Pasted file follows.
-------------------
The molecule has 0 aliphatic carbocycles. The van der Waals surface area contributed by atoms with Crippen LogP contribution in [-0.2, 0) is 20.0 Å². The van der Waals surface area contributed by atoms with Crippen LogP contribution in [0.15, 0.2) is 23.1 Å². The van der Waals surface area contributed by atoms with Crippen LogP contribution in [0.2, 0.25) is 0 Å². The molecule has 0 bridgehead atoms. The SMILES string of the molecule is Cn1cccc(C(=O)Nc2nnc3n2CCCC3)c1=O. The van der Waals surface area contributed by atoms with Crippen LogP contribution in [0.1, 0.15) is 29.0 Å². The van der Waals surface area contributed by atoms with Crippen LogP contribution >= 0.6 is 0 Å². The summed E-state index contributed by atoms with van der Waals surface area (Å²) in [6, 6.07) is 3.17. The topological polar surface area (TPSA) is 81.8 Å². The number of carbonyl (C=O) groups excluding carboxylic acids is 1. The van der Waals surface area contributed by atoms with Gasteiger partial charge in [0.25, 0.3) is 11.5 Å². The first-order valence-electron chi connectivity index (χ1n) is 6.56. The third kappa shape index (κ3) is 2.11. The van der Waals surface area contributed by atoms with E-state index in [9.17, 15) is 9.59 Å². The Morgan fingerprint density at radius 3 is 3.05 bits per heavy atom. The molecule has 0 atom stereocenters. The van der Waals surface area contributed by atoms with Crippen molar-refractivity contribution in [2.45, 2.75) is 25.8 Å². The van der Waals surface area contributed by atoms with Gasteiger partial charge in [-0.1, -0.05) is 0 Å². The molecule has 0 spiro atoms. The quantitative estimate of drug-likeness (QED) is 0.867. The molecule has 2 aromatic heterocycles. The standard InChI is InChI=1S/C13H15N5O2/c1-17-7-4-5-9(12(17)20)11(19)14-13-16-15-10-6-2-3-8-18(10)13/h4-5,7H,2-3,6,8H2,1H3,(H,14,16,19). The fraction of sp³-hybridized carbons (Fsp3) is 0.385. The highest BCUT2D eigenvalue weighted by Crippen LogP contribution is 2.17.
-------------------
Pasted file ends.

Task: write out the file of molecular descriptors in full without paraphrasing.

The molecule has 0 aliphatic carbocycles. The van der Waals surface area contributed by atoms with Crippen LogP contribution in [-0.2, 0) is 20.0 Å². The van der Waals surface area contributed by atoms with Crippen LogP contribution in [0.15, 0.2) is 23.1 Å². The van der Waals surface area contributed by atoms with Crippen LogP contribution in [0.2, 0.25) is 0 Å². The molecule has 0 bridgehead atoms. The SMILES string of the molecule is Cn1cccc(C(=O)Nc2nnc3n2CCCC3)c1=O. The van der Waals surface area contributed by atoms with Crippen LogP contribution in [0.1, 0.15) is 29.0 Å². The van der Waals surface area contributed by atoms with Crippen LogP contribution >= 0.6 is 0 Å². The summed E-state index contributed by atoms with van der Waals surface area (Å²) in [6, 6.07) is 3.17. The topological polar surface area (TPSA) is 81.8 Å². The number of carbonyl (C=O) groups excluding carboxylic acids is 1. The van der Waals surface area contributed by atoms with Gasteiger partial charge in [0.25, 0.3) is 11.5 Å². The first-order valence-electron chi connectivity index (χ1n) is 6.56. The third kappa shape index (κ3) is 2.11. The van der Waals surface area contributed by atoms with E-state index in [9.17, 15) is 9.59 Å². The Morgan fingerprint density at radius 3 is 3.05 bits per heavy atom. The molecule has 0 atom stereocenters. The van der Waals surface area contributed by atoms with Crippen molar-refractivity contribution in [2.45, 2.75) is 25.8 Å². The van der Waals surface area contributed by atoms with Gasteiger partial charge in [-0.1, -0.05) is 0 Å². The molecule has 0 spiro atoms. The quantitative estimate of drug-likeness (QED) is 0.867. The molecule has 2 aromatic heterocycles. The standard InChI is InChI=1S/C13H15N5O2/c1-17-7-4-5-9(12(17)20)11(19)14-13-16-15-10-6-2-3-8-18(10)13/h4-5,7H,2-3,6,8H2,1H3,(H,14,16,19). The fraction of sp³-hybridized carbons (Fsp3) is 0.385. The highest BCUT2D eigenvalue weighted by Crippen LogP contribution is 2.17.